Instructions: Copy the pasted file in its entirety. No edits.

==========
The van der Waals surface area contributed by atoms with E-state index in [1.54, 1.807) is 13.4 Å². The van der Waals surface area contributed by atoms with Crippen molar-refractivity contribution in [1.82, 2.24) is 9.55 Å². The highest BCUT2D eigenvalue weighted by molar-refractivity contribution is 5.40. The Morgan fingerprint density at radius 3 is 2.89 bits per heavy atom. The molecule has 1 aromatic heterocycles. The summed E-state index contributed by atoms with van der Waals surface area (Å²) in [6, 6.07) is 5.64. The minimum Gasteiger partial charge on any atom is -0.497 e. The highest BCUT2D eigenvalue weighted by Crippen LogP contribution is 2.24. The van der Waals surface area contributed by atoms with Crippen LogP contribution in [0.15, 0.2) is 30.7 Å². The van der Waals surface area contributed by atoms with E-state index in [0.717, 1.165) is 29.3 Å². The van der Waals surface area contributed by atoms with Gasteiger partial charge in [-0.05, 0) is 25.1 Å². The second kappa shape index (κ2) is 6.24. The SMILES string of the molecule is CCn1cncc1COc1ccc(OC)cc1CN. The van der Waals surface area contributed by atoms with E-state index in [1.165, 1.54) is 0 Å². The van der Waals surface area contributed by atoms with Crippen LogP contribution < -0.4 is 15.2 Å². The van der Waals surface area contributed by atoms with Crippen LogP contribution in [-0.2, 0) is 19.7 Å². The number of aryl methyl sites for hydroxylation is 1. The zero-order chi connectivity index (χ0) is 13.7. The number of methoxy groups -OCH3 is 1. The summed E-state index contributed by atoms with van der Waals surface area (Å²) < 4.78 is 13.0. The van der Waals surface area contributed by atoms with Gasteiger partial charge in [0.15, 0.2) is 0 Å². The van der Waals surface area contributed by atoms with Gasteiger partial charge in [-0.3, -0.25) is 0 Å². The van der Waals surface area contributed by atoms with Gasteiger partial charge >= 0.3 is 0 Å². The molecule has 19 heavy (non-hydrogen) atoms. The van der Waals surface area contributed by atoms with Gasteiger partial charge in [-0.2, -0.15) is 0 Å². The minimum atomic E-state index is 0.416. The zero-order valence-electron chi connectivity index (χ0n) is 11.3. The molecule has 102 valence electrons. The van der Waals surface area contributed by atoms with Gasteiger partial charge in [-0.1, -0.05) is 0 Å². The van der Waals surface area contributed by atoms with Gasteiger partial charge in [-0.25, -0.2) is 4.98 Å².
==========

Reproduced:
The van der Waals surface area contributed by atoms with E-state index in [1.54, 1.807) is 13.4 Å². The van der Waals surface area contributed by atoms with Crippen molar-refractivity contribution in [1.82, 2.24) is 9.55 Å². The highest BCUT2D eigenvalue weighted by molar-refractivity contribution is 5.40. The Morgan fingerprint density at radius 3 is 2.89 bits per heavy atom. The molecule has 1 aromatic heterocycles. The summed E-state index contributed by atoms with van der Waals surface area (Å²) in [6, 6.07) is 5.64. The minimum Gasteiger partial charge on any atom is -0.497 e. The highest BCUT2D eigenvalue weighted by Crippen LogP contribution is 2.24. The van der Waals surface area contributed by atoms with Crippen LogP contribution in [0.15, 0.2) is 30.7 Å². The van der Waals surface area contributed by atoms with E-state index in [0.717, 1.165) is 29.3 Å². The van der Waals surface area contributed by atoms with Gasteiger partial charge in [-0.05, 0) is 25.1 Å². The second kappa shape index (κ2) is 6.24. The SMILES string of the molecule is CCn1cncc1COc1ccc(OC)cc1CN. The van der Waals surface area contributed by atoms with E-state index in [1.165, 1.54) is 0 Å². The van der Waals surface area contributed by atoms with Crippen LogP contribution < -0.4 is 15.2 Å². The van der Waals surface area contributed by atoms with Crippen LogP contribution in [-0.2, 0) is 19.7 Å². The number of aryl methyl sites for hydroxylation is 1. The zero-order chi connectivity index (χ0) is 13.7. The number of methoxy groups -OCH3 is 1. The summed E-state index contributed by atoms with van der Waals surface area (Å²) < 4.78 is 13.0. The van der Waals surface area contributed by atoms with Gasteiger partial charge in [0.15, 0.2) is 0 Å². The van der Waals surface area contributed by atoms with Gasteiger partial charge in [-0.3, -0.25) is 0 Å². The van der Waals surface area contributed by atoms with Gasteiger partial charge >= 0.3 is 0 Å². The molecule has 19 heavy (non-hydrogen) atoms. The van der Waals surface area contributed by atoms with Gasteiger partial charge in [-0.2, -0.15) is 0 Å². The minimum atomic E-state index is 0.416. The zero-order valence-electron chi connectivity index (χ0n) is 11.3. The molecule has 102 valence electrons. The van der Waals surface area contributed by atoms with Gasteiger partial charge in [-0.1, -0.05) is 0 Å². The van der Waals surface area contributed by atoms with Gasteiger partial charge in [-0.25, -0.2) is 4.98 Å².